Tornado diagram

From Wikipedia, the free encyclopedia
Jump to navigation Jump to search
Completed Tornado Diagram

Tornado diagrams, also called tornado plots or tornado charts, are a special type of Bar chart, where the data categories are listed vertically instead of the standard horizontal presentation, and the categories are ordered so that the largest bar appears at the top of the chart, the second largest appears second from the top, and so on. They are so named because the final chart visually resembles either one half of or a complete tornado.


Tornado diagrams are useful for deterministic sensitivity analysis – comparing the relative importance of variables. For each variable/uncertainty considered, you will need estimates for what the low, base, and high outcomes would be. The sensitive variable is modeled as uncertain value while all other variables are held at baseline values (stable). - Reference/source: PMBOK Guide Fifth Edition (2013) pg. 338 (4th Ed.,2008, pg. 298). This allows us to test the sensitivity/risk associated with one uncertainty/variable. For example, if a decision maker needs to visually compare 100 budgetary items, and wishes to identify the ten items one should focus on, it would be nearly impossible to do using a standard bar graph. In a tornado diagram of the budget items, the top ten bars would represent the items that contribute the most to the variability of the outcome, and therefore what the decision maker should focus on.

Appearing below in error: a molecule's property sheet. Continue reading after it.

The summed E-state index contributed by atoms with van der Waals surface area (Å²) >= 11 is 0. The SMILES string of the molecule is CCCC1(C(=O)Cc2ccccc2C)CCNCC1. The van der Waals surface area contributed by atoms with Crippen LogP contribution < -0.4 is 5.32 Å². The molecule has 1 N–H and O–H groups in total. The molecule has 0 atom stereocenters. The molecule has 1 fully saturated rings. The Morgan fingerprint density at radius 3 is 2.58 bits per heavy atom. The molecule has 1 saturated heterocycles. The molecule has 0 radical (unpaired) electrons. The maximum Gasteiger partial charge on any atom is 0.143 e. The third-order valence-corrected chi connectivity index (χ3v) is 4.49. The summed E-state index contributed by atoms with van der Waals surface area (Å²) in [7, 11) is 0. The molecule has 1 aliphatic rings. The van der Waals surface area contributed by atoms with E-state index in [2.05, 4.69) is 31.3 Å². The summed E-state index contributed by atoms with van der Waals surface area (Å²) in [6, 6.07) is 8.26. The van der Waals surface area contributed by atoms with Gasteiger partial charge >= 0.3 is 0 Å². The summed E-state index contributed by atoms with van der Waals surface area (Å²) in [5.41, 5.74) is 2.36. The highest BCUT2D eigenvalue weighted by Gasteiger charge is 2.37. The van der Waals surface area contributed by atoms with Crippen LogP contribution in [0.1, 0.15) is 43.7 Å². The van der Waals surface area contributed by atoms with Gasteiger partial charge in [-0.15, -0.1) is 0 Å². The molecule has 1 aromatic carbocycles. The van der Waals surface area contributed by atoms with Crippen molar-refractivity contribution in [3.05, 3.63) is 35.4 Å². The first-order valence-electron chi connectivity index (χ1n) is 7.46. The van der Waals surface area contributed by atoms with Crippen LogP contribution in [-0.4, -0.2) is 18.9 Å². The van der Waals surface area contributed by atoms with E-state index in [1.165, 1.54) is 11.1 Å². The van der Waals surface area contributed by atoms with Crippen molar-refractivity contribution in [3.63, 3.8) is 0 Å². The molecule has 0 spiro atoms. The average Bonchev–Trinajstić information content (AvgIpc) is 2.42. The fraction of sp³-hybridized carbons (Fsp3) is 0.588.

• Technical note: constructing tornado diagrams with spreadsheets. Engineering Economist | June 22, 2006 | Eschenbach, Ted G